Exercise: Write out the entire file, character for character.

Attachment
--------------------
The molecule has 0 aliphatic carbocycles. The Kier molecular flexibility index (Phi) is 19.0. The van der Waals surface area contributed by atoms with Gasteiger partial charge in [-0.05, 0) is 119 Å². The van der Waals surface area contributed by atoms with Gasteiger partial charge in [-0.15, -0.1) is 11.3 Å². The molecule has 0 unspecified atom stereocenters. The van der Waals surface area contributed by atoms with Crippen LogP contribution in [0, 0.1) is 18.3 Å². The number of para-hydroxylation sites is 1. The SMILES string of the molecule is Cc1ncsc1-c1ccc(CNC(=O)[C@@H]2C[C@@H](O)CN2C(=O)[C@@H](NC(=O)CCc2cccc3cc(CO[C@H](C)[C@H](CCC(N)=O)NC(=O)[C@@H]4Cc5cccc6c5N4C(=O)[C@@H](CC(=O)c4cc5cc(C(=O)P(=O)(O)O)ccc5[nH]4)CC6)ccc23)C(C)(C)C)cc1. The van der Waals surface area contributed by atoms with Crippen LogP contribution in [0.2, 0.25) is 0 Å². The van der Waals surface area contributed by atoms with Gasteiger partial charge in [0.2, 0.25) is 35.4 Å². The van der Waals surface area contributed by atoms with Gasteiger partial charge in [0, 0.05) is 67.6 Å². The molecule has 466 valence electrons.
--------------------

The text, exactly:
The molecule has 0 aliphatic carbocycles. The Kier molecular flexibility index (Phi) is 19.0. The van der Waals surface area contributed by atoms with Gasteiger partial charge in [-0.05, 0) is 119 Å². The van der Waals surface area contributed by atoms with Gasteiger partial charge in [-0.15, -0.1) is 11.3 Å². The molecule has 0 unspecified atom stereocenters. The van der Waals surface area contributed by atoms with Crippen LogP contribution in [0, 0.1) is 18.3 Å². The number of para-hydroxylation sites is 1. The SMILES string of the molecule is Cc1ncsc1-c1ccc(CNC(=O)[C@@H]2C[C@@H](O)CN2C(=O)[C@@H](NC(=O)CCc2cccc3cc(CO[C@H](C)[C@H](CCC(N)=O)NC(=O)[C@@H]4Cc5cccc6c5N4C(=O)[C@@H](CC(=O)c4cc5cc(C(=O)P(=O)(O)O)ccc5[nH]4)CC6)ccc23)C(C)(C)C)cc1. The van der Waals surface area contributed by atoms with Crippen LogP contribution in [0.2, 0.25) is 0 Å². The van der Waals surface area contributed by atoms with Gasteiger partial charge in [0.2, 0.25) is 35.4 Å². The van der Waals surface area contributed by atoms with Gasteiger partial charge in [0, 0.05) is 67.6 Å². The molecule has 466 valence electrons.